We grow our own potatoes here, just as my Grandma Leona, and later my parents, did on the the ranch in Eastern Oregon. The potato patch back on the ranch in the 1970's, was HUGE -potatoes being one of the main foods eaten daily all year round by over ten people- and I hoed and hilled my fair share of spuds in it. Now, we grow a relatively tiny potato patch in our garden here, yet despite it's modest size, every year we have a rather impressive spud harvest. Growing potatoes is easy and enjoyable, and harvesting potatoes is quite fun, like an Easter egg hunt in the dirt! The truth in cooking something that's basically one ingredient, like homemade French fries, is that the quality of that one ingredient makes a huge difference. If you grow your own, you know that a potato is NOT just a potato. Homegrown Yukon Gold potatoes make the most amazing French fries, but even a pretty low quality spud, as we were buying back then in the 1980's, will make a perfectly decent French fry.

Plan for 1-2 potatoes per person, depending on how big the potato and how ferocious the appetite of the persons eating. Active teens, and twenty-somethings short on money and eating irregularly, will both eat an enormous quantity of homemade fries, but a single medium spud is usually good enough for the rest of us. Peel and cut the potatoes into fat sticks. Leave them to set a few minutes in cold water to remove the outer starch.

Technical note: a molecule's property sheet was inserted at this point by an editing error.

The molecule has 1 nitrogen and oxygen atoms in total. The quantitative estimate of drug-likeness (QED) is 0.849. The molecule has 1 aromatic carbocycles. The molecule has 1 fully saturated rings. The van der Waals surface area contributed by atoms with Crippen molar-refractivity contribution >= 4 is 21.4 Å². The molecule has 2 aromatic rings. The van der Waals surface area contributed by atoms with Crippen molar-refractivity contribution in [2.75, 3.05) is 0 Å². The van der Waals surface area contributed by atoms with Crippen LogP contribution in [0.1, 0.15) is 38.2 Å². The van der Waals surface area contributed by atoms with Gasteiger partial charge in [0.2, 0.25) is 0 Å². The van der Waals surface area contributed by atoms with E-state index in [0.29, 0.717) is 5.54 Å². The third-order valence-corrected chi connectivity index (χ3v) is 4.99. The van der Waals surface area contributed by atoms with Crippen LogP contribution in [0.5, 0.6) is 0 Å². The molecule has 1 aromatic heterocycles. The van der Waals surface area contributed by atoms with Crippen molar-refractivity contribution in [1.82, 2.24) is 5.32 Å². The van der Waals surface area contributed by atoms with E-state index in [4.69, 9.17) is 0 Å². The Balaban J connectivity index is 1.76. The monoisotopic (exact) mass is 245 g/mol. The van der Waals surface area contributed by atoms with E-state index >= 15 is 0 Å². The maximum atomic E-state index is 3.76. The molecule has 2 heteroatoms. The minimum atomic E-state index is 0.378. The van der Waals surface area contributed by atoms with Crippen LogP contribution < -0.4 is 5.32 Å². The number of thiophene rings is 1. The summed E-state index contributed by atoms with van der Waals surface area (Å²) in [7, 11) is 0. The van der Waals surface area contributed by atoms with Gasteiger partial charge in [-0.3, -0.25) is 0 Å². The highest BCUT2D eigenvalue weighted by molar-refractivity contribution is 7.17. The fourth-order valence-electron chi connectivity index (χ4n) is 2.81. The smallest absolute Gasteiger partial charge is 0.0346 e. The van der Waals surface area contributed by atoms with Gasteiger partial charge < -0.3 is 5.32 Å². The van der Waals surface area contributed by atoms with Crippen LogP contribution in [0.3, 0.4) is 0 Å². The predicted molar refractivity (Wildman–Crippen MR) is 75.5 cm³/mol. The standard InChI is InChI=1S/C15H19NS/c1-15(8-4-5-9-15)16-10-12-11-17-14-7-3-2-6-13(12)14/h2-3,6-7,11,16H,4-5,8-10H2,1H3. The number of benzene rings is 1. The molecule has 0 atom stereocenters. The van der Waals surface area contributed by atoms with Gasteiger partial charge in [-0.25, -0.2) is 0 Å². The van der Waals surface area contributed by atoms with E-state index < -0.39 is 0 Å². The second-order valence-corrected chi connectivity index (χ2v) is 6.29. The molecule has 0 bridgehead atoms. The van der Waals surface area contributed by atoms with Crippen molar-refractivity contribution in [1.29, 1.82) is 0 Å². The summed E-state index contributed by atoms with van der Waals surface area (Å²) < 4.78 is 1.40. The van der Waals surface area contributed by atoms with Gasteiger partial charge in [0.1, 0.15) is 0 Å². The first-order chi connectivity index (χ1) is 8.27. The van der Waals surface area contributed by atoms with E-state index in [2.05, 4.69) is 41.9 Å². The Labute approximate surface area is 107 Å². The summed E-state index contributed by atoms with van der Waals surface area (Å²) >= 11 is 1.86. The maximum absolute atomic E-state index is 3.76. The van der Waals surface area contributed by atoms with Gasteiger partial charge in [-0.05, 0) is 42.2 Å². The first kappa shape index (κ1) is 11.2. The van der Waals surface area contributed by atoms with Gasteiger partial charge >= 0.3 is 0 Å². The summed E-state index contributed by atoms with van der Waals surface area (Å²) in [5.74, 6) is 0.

Heat peanut, canola or vegetable oil, until a bread cube dropped in browns in about 15 seconds. Fry potato sticks in relatively small batches. I use this old caste-iron Dutch oven my mother gave me, but in the 1980's we used our stainless steel wok. Though not really very good for stir-frying on an electric stove, a wok is JUST THE THING to use when deep frying.